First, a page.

Atwood Florist owner John Dick saw seven years ago that business was dipping during the months of July and August.
That sparked an idea.
Dick decided to add fireworks to his stock from June until early July, and sales have exploded ever since. He said he sells to plenty of graduates and brides who are looking to add some flare to events like parties and beach weddings.
Even surprised customers who stumble upon the fireworks at 1041 Atwood Ave. usually end up leaving with some sparklers in tow.
“So I’ve got a little market there with the brides and the grads, and then once that kicks off … that will go into Fourth of July customers,” Dick said. “I go up to about $20,000 in sales, so [there is] a lot of traffic. I’m proud of it.”
Dick said summer sales tend to slow down because the prom and school dance season has ended, and fewer weddings are held during the warmer months. The period from September to June typically brings the “big push” for flowers, which led Dick to get creative for July and August.
“In the summer, they’re doing their own gardening, they’re on vacation, they’re preoccupied with other things,” Dick said. “When they come back, it’s the babysitters, the daycares, the teachers, the dances, you know, it just goes right into the holidays.”
Last July was difficult, Dick said, because the Fourth was on a Wednesday. That led to a conundrum of whether to celebrate on the weekend before or after, but this year he won’t experience that issue. The Fourth falls on a Thursday this year, and Dick anticipates people taking Friday off en masse for the long weekend.
There’s a product for everyone, too – from the curious newcomer to the firework aficionado – and prices range from $1.99 to $350. The latter price tag applies to the new Backyard Bash, which features dozens of items and stands almost as tall as a person.
Most often, though, Dick will see customers gravitate toward the $100 Backyard Barrage, an assortment package that fits “a good price point for a lot of people.” Other top-sellers include Crown Jewels and Komodo Dragons, which can last upwards of six minutes and are suitable for grand finales to wrap up firework shows.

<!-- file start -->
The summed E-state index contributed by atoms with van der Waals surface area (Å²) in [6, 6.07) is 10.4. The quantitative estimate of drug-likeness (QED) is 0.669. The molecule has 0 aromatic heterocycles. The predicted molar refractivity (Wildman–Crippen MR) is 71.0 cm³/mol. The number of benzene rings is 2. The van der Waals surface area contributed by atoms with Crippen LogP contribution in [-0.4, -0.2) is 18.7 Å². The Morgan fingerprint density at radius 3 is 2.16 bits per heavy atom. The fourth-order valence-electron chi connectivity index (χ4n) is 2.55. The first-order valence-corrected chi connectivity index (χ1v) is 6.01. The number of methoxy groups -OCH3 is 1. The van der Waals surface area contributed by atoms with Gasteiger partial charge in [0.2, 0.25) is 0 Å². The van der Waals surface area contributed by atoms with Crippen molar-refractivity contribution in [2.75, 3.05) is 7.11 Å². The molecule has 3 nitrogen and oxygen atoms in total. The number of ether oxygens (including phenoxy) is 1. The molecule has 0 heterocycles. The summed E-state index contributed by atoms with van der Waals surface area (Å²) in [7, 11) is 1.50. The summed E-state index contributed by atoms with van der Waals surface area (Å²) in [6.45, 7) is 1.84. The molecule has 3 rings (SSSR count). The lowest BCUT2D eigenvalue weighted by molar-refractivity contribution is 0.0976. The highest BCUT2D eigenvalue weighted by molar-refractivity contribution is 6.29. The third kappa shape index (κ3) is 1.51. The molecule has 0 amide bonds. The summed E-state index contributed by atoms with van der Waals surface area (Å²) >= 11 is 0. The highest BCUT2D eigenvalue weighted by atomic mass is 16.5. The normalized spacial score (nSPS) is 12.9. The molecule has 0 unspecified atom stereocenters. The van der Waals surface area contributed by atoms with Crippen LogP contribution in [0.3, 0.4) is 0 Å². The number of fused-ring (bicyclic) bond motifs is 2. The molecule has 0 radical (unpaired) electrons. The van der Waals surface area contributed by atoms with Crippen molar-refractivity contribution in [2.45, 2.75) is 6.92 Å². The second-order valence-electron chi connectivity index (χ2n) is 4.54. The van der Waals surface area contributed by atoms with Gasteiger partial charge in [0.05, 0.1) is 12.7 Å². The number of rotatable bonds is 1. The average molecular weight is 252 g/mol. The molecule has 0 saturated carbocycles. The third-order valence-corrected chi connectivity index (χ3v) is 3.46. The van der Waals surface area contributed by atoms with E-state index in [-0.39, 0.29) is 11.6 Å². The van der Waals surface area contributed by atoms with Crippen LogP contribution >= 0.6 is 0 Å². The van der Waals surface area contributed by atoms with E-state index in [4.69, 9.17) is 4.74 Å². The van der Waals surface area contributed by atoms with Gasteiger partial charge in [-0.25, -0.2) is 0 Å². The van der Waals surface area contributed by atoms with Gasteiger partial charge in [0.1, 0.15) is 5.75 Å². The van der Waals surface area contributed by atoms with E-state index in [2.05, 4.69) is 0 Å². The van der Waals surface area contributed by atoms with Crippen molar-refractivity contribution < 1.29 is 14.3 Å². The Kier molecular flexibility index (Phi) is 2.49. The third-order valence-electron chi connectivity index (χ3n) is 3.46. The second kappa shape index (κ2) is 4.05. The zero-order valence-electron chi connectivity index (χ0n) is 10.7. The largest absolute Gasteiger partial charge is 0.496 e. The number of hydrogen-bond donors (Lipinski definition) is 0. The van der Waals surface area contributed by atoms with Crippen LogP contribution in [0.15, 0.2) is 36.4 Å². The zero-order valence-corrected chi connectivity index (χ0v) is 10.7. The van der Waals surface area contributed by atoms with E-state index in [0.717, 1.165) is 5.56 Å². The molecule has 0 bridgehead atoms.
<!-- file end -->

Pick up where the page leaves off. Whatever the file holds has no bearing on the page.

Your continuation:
He said some customers don’t even purchase the products for themselves. Dick recalled one repeat buyer of both flowers and fireworks who will buy an assortment every year for the kids in her neighborhood.
“She buys flowers all the time,” Dick said. “[She says] ‘I’m going to get my assortment package for the children.’ And she has no children of her own, but she loves to see them enjoy it so she buys a package every year, an assortment, just for the neighbors to do it. Everybody likes it.”
Dick – who has been running the business for 25 years – is no stranger to competition. Despite the fact that he starts earlier than most sellers, he stills competes with local supermarkets and tents popping up across town.
Dick has his committed clientele, though. One of his most popular flower products is the $5 love bunch, which includes baby’s breath, carnations and daisies in a wrap. When customers cross the threshold and see what else he has in stock, though, the reactions can leave Dick laughing.
“They’re like, ‘What are you doing? Fireworks?’” Dick said, with a chuckle. “But they know I’m still the florist, but they are taken aback and they still look. And they end up picking up some sparklers or something.”
He originally operated the fireworks portion of the business in front of his home, but asked the town if he could move it inside when setup and cleanup became too arduous.
Now, Atwood Florist is home to more than just plants, but also the sparkling spectacles that have become synonymous with almost any summer celebration.
“Normally, the fireworks all come 11 days before the Fourth,” Dick said. “That’s kind of a standard, but because I don’t have to pay for the tent and the tables … all they have to do is ship it to me. So they allow me to do it a little earlier. I just try to get that jump.”
Ironically, Dick didn’t have much interest in fireworks growing up, but it has turned into a lucrative venture. However, he admitted that he was warmed up to fireworks, and he even partakes in the festivities as well.
“We have a lake house in Maine, so I’ll bring some up there and bring them on the lake,” Dick said. “You've got to have a little ambience to go with it.”